Uc Pathways

December 1, 2009 by  

Uc Pathways:As expected, the University of California’s Board of Regents has raised tuition fees by 32%. Such a steep increase in the price of anything usually triggers a certain incredulity as to its justification. Oil companies were widely suspected of price gouging when fuel prices quickly spiked by 50% last year. How can anything suddenly cost so much more?

From the perspective of business, the more appropriate question might be; what price yields the greatest profit without damaging the franchise? Charge too much and you lose so many customers that profits suffer. But, the right balance of price and volume can actually increase profits.

By ratcheting up its fees 181% since 2004, the UC is recognizing the fundamental mechanism of free-market capitalism, supply-and-demand. Like big oil and big oil’s fellow species, the health insurance industry, the UC is maximizing “shareholder value” by raising prices on a high-demand commodity. If that means some folks can no longer afford to drive cars, buy health insurance, or attend college those are simply market adjustments.

Who are the UC shareholders for whom value is being added? Apparently, they are not California students aspiring to attend the world’s premier public university system. The “public” aspect of the UC is becoming less important to the UC’s Board of Regents and executive administrators.

There are subtleties in the current UC situation that are moving it away from being California’s great engine of public education and leaning it toward privatization. The UC regents, president, and chancellors are responsible for maintaining the financial health of the system, but relying on State funding has become increasingly problematic.

The corruptive special interest greed, fiscal mismanagement, and partisan stupidity in Sacramento are perpetuating and worsening the State’s failing financial condition. The UC is prudently seeking to uncouple itself from the slow train wreck that is California state government, and has turned to the private sector for financing.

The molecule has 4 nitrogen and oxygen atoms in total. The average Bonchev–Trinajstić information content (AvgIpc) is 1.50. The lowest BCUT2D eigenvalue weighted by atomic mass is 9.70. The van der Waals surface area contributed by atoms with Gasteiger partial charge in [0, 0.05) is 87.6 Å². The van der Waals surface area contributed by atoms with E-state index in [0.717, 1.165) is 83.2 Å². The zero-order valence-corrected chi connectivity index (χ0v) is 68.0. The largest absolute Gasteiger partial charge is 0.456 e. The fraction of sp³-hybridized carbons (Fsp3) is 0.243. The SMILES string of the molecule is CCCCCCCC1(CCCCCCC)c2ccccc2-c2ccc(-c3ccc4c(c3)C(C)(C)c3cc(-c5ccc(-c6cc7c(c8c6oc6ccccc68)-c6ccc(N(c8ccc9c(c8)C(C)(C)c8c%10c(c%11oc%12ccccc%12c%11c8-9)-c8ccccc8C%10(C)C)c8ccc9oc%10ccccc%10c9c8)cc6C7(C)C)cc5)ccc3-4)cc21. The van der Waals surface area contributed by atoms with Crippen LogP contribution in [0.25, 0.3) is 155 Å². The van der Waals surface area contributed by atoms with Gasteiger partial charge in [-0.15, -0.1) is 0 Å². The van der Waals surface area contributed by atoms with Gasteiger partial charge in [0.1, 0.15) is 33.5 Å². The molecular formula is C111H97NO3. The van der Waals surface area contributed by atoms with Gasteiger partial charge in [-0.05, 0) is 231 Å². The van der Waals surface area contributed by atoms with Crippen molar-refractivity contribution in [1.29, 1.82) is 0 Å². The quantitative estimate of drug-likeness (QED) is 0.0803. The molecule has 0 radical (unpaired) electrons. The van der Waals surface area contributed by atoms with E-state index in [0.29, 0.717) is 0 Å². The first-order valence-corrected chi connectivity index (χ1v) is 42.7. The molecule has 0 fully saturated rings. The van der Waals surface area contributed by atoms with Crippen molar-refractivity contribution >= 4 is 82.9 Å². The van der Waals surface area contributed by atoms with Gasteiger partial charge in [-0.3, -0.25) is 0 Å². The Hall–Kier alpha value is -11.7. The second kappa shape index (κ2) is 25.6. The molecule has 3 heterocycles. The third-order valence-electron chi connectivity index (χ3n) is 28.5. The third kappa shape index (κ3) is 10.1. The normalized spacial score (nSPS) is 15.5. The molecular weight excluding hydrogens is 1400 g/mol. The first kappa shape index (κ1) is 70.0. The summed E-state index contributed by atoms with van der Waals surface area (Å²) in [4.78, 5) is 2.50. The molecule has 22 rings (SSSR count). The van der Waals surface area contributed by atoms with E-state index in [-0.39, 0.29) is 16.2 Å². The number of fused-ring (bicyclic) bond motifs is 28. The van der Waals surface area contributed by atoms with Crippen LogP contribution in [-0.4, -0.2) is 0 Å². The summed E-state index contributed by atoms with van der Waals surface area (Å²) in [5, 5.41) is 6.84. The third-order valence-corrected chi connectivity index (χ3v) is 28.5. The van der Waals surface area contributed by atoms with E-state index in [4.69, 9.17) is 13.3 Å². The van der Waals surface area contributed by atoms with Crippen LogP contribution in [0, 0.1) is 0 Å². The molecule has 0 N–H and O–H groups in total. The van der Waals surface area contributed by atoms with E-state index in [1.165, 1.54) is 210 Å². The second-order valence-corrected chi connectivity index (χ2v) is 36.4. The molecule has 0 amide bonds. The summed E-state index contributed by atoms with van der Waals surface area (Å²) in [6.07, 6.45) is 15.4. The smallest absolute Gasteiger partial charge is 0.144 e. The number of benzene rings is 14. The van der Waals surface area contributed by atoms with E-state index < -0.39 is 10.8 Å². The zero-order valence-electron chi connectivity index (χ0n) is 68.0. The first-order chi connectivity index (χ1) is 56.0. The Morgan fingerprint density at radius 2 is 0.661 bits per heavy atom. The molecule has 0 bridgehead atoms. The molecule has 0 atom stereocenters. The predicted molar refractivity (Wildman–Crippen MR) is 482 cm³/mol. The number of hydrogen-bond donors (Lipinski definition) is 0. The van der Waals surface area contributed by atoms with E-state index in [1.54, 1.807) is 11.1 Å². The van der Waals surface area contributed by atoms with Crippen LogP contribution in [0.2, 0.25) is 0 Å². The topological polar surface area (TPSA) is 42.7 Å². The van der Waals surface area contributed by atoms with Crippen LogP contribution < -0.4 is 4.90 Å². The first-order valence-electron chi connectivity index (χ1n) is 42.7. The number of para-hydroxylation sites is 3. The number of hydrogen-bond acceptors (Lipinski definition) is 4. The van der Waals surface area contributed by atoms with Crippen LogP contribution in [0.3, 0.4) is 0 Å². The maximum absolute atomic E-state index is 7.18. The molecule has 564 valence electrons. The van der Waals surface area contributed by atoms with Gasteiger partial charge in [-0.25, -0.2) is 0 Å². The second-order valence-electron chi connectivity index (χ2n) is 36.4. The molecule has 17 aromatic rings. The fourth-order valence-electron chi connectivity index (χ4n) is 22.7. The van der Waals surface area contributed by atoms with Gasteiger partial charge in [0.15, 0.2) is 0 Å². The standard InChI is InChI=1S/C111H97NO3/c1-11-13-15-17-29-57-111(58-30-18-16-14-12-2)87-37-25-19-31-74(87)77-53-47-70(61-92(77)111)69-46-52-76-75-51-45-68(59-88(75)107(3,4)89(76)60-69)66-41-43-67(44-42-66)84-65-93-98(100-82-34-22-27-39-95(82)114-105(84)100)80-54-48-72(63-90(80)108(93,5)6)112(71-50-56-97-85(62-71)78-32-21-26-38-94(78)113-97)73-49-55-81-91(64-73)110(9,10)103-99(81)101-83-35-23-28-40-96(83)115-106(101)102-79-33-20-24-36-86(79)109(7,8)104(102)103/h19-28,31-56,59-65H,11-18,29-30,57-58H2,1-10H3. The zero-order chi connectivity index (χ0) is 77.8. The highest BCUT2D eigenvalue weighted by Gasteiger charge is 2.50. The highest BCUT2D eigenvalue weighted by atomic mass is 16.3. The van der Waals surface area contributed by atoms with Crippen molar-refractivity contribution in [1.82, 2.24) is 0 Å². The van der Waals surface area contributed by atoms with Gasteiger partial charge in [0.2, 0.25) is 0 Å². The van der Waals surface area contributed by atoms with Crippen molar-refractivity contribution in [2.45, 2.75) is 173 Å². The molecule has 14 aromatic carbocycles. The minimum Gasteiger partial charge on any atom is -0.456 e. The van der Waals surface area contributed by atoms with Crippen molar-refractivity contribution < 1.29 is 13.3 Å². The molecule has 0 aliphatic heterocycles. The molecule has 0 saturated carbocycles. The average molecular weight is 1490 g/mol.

Private sector financing requires collateral. For the UC that collateral is the stream of income from tuitions—now totally pledged to secure private bond financing. The less money the UC gets from the State, the more it borrows in the bond market and, therefore, the more collateral it needs. So, tuition goes up and will continue to do so, if for no other reason than to cover the $300 million in debt service on those bonds.

To the extent that it relies on taxpayer funds, the UC is a public institution. But, the less it relies on public funding, the less it must adhere to certain state mandates tied to that funding. The UC can spend private funds as it likes, and it can decide which and how many students it admits.

Back to supply and demand. Foreign and out-of-state students pay higher tuitions than do in-state students. That is why the ratio of admissions between state residents and non-residents increasingly favors the latter. Seeing that private universities on average command two and a half times the $10,320 tuition the UC now charges, UC management knows it has vast opportunity on the price side—especially for a university system with the stature UC has.

But, as it edges towards privatization, the UC is becoming more subject to the unregulated egos of its management. Most of the money the UC has borrowed is being spent for construction, not instruction. Ultimately, a university’s stature and success is measured by the proven quality of its instruction, not by its monuments. However, the UC has furloughed faculty and reduced library and class availability—ostensibly because of State funding reductions. Meanwhile, it continues to pay lavish executive salaries and spend over a billion dollars on extensive construction projects.

The UC’s edifice complex is not shared by all great universities. In fact, Harvard, rather than adversely affect its core mission, education, has suspended construction projects until finances improve. The folks who run Harvard understand what keeps it the world’s preeminent university.

The on site university experience is compelling. Walk the campus of a Harvard or UC Berkeley. The elegant buildings, the manicured gardens, meandering pathways, and sprawling plazas, exude an intellectual gravity that impresses visitors and elicits pride from students, faculty, and management. But, let’s not lose sight of the main purpose of higher education—it is education, discovery, and increasing human knowledge.

Ultimately, the direction the University of California takes depends on the priority state residents place on maintaining it as a public institution dedicated to serve California first and foremost. The UC is demonstrating that it will survive and even thrive with or without California’s tax money. It can join Harvard, Stanford, USC, and other great private universities. And, given its size, it might surpass all of them as a private institution—providing its management focuses on instruction rather than construction.

If the UC goes private, that will be just another consequence of California’s chronically dysfunctional government.

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